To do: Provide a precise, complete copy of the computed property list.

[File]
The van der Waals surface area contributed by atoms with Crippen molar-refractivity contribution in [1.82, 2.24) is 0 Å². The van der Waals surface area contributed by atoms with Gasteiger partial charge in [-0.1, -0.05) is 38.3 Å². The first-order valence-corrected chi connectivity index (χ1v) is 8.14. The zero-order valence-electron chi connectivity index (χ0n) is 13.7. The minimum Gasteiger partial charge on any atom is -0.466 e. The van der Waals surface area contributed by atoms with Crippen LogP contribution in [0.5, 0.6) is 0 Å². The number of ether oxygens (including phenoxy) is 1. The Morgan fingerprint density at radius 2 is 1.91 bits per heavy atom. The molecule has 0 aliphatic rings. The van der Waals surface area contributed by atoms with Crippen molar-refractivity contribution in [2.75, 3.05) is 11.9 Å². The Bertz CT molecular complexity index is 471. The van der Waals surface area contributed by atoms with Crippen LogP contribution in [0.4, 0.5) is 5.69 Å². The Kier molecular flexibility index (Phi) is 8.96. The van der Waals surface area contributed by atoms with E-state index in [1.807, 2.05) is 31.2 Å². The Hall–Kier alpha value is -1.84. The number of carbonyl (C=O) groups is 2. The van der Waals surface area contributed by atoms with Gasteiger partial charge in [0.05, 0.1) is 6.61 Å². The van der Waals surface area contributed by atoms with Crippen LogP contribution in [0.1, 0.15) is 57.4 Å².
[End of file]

The van der Waals surface area contributed by atoms with Crippen molar-refractivity contribution in [1.82, 2.24) is 0 Å². The van der Waals surface area contributed by atoms with Gasteiger partial charge in [-0.1, -0.05) is 38.3 Å². The first-order valence-corrected chi connectivity index (χ1v) is 8.14. The zero-order valence-electron chi connectivity index (χ0n) is 13.7. The minimum Gasteiger partial charge on any atom is -0.466 e. The van der Waals surface area contributed by atoms with Crippen LogP contribution in [0.5, 0.6) is 0 Å². The number of ether oxygens (including phenoxy) is 1. The Morgan fingerprint density at radius 2 is 1.91 bits per heavy atom. The molecule has 0 aliphatic rings. The van der Waals surface area contributed by atoms with Crippen molar-refractivity contribution in [2.75, 3.05) is 11.9 Å². The Bertz CT molecular complexity index is 471. The van der Waals surface area contributed by atoms with Crippen LogP contribution in [0.4, 0.5) is 5.69 Å². The Kier molecular flexibility index (Phi) is 8.96. The van der Waals surface area contributed by atoms with E-state index in [1.807, 2.05) is 31.2 Å². The Hall–Kier alpha value is -1.84. The number of carbonyl (C=O) groups is 2. The van der Waals surface area contributed by atoms with Gasteiger partial charge in [0.05, 0.1) is 6.61 Å². The van der Waals surface area contributed by atoms with Crippen LogP contribution in [0.1, 0.15) is 57.4 Å².